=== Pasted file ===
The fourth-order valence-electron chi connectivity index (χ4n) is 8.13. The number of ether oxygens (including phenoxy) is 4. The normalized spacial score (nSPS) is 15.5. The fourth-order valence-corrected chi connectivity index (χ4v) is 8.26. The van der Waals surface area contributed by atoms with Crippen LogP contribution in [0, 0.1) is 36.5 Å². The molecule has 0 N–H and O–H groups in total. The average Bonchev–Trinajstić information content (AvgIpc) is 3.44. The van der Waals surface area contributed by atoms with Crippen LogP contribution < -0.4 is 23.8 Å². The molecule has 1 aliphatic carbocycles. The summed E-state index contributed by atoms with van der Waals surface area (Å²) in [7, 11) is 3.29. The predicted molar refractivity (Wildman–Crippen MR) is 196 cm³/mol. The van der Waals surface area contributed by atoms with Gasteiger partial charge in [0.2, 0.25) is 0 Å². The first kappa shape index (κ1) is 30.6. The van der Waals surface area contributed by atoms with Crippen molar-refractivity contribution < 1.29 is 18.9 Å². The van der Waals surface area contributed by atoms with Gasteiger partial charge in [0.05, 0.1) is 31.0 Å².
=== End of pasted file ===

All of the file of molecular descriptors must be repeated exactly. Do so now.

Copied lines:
The fourth-order valence-electron chi connectivity index (χ4n) is 8.13. The number of ether oxygens (including phenoxy) is 4. The normalized spacial score (nSPS) is 15.5. The fourth-order valence-corrected chi connectivity index (χ4v) is 8.26. The van der Waals surface area contributed by atoms with Crippen LogP contribution in [0, 0.1) is 36.5 Å². The molecule has 0 N–H and O–H groups in total. The average Bonchev–Trinajstić information content (AvgIpc) is 3.44. The van der Waals surface area contributed by atoms with Crippen LogP contribution < -0.4 is 23.8 Å². The molecule has 1 aliphatic carbocycles. The summed E-state index contributed by atoms with van der Waals surface area (Å²) in [7, 11) is 3.29. The predicted molar refractivity (Wildman–Crippen MR) is 196 cm³/mol. The van der Waals surface area contributed by atoms with Gasteiger partial charge in [0.2, 0.25) is 0 Å². The first kappa shape index (κ1) is 30.6. The van der Waals surface area contributed by atoms with Crippen molar-refractivity contribution < 1.29 is 18.9 Å². The van der Waals surface area contributed by atoms with Gasteiger partial charge in [0.05, 0.1) is 31.0 Å².